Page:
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Young striker to debut for Reds


EXCLUSIVE: Adelaide United will debut young striker Alhassan Toure in tomorrow’s FFA Cup clash against Melbourne Knights.

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He will lead the line for the defending champions in the absence of George Blackwood (hamstring) and new signing Kristian Opseth who is not ready to play a competitive fixture.

Toure was four when he and his family migrated to Australia from Guinea.

He has scored five goals in 15 games for Adelaide United’s NPL team, including a run of four goals in four games in July and has been playing for the senior team in its recent friendly matches.

Speaking with InDaily, Adelaide United’s new coach Gertjan Verbeek confirmed 19-year-old Toure would make his debut.

Verbeek also confirmed he will play his best side against the former NSL team.

“In friendly games, it’s easy to test some players in different positions,” Verbeek said.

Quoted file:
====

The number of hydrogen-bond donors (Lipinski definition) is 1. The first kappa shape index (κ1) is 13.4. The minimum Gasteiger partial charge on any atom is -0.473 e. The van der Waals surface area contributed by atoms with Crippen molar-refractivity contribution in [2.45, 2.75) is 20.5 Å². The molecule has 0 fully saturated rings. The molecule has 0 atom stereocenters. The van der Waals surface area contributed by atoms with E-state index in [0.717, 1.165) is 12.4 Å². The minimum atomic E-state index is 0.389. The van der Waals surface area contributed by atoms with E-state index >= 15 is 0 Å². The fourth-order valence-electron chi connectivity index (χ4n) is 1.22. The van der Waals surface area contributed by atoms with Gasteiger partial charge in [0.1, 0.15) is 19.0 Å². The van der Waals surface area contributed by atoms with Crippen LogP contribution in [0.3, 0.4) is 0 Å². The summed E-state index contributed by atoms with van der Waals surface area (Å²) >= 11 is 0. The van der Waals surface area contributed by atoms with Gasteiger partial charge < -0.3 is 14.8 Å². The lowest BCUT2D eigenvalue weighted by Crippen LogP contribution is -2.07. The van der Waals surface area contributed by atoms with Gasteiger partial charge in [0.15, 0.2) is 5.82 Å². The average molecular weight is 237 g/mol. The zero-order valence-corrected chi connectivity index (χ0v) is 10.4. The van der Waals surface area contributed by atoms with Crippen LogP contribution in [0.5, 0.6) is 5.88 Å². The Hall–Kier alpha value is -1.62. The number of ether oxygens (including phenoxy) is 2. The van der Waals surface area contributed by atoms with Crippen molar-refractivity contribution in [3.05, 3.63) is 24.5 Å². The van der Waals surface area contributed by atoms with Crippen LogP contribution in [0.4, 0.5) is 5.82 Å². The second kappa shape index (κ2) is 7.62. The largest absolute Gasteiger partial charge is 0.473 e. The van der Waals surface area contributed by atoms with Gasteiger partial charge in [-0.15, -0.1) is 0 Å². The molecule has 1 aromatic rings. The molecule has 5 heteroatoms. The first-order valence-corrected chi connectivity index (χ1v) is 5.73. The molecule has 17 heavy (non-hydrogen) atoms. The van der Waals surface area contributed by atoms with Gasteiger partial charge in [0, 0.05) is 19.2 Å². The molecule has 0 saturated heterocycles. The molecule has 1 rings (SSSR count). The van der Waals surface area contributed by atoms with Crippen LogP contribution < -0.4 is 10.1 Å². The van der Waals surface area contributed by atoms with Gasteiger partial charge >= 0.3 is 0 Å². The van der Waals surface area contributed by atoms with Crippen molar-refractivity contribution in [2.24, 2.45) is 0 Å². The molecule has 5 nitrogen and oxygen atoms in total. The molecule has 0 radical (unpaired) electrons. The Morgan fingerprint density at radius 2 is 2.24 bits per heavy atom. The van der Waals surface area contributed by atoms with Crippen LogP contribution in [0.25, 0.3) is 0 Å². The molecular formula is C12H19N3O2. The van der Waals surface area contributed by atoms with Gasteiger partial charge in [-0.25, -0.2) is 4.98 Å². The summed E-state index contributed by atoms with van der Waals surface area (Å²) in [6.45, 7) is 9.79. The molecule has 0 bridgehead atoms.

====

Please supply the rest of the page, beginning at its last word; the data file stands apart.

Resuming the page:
“But when you have a really serious game, you have to play with the team you think can get the best result and if the game is going well, you can afford to let other players play.”

Verbeek explained that the players he selects for competitive fixtures need to understand his tactics and vision for the style of play he wants to implement.

“We have to talk one language with each other,” he said.

“The thoughts I have – they have to think the same way, otherwise the trainer talks and they have a different vision.”

Verbeek also spoke passionately about the importance of youth development, which is likely to be a key component of his role at Adelaide United.

“It is how I see football – if you make the players better the team will play better,” he said.

“I like to work with young players because they can and want to change a lot.

“With older players, it is more difficult because they know their qualities and they’re not eager to step out of their comfort zone.

“To develop players, you have to spend hours on the pitch and that’s what I like the most – to see players, to make a program not just in a physical way but also a technical and tactical way and also mentally.”

But the Dutch tactician added that results were also important.

“When you are a head coach, you have to get results also for the confidence of the players,” he added.

“If you don’t have results, you can train really well but they won’t believe you.

“So you need results.”

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